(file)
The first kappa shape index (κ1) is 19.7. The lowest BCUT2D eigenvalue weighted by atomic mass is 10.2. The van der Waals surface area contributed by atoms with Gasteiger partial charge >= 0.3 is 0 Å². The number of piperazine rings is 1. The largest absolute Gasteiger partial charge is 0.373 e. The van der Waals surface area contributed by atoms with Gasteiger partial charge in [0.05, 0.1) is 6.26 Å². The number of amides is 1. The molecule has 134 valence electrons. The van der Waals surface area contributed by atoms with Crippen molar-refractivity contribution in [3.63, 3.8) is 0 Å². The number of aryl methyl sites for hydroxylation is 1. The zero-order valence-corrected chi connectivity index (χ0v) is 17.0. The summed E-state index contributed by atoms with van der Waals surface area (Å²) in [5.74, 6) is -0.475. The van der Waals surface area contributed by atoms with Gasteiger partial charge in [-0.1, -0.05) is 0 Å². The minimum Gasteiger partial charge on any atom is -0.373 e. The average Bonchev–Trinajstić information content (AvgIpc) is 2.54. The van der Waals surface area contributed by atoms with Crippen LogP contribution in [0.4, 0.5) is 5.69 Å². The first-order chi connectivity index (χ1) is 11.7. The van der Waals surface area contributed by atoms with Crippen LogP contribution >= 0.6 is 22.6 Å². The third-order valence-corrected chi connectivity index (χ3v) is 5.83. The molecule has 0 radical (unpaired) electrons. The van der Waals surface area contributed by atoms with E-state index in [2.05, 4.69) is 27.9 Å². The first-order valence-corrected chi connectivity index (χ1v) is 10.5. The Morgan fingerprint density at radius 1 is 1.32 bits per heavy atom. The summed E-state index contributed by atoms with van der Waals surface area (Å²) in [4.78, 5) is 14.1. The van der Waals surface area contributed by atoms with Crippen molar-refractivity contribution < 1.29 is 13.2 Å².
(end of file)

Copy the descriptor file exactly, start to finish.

The first kappa shape index (κ1) is 19.7. The lowest BCUT2D eigenvalue weighted by atomic mass is 10.2. The van der Waals surface area contributed by atoms with Gasteiger partial charge >= 0.3 is 0 Å². The number of piperazine rings is 1. The largest absolute Gasteiger partial charge is 0.373 e. The van der Waals surface area contributed by atoms with Gasteiger partial charge in [0.05, 0.1) is 6.26 Å². The number of amides is 1. The molecule has 134 valence electrons. The van der Waals surface area contributed by atoms with Crippen molar-refractivity contribution in [3.63, 3.8) is 0 Å². The number of aryl methyl sites for hydroxylation is 1. The zero-order valence-corrected chi connectivity index (χ0v) is 17.0. The summed E-state index contributed by atoms with van der Waals surface area (Å²) in [5.74, 6) is -0.475. The van der Waals surface area contributed by atoms with Gasteiger partial charge in [-0.1, -0.05) is 0 Å². The minimum Gasteiger partial charge on any atom is -0.373 e. The average Bonchev–Trinajstić information content (AvgIpc) is 2.54. The van der Waals surface area contributed by atoms with Crippen LogP contribution in [0.4, 0.5) is 5.69 Å². The first-order chi connectivity index (χ1) is 11.7. The van der Waals surface area contributed by atoms with Crippen LogP contribution >= 0.6 is 22.6 Å². The third-order valence-corrected chi connectivity index (χ3v) is 5.83. The molecule has 0 radical (unpaired) electrons. The van der Waals surface area contributed by atoms with E-state index in [2.05, 4.69) is 27.9 Å². The first-order valence-corrected chi connectivity index (χ1v) is 10.5. The Morgan fingerprint density at radius 1 is 1.32 bits per heavy atom. The summed E-state index contributed by atoms with van der Waals surface area (Å²) in [4.78, 5) is 14.1. The van der Waals surface area contributed by atoms with Crippen molar-refractivity contribution < 1.29 is 13.2 Å².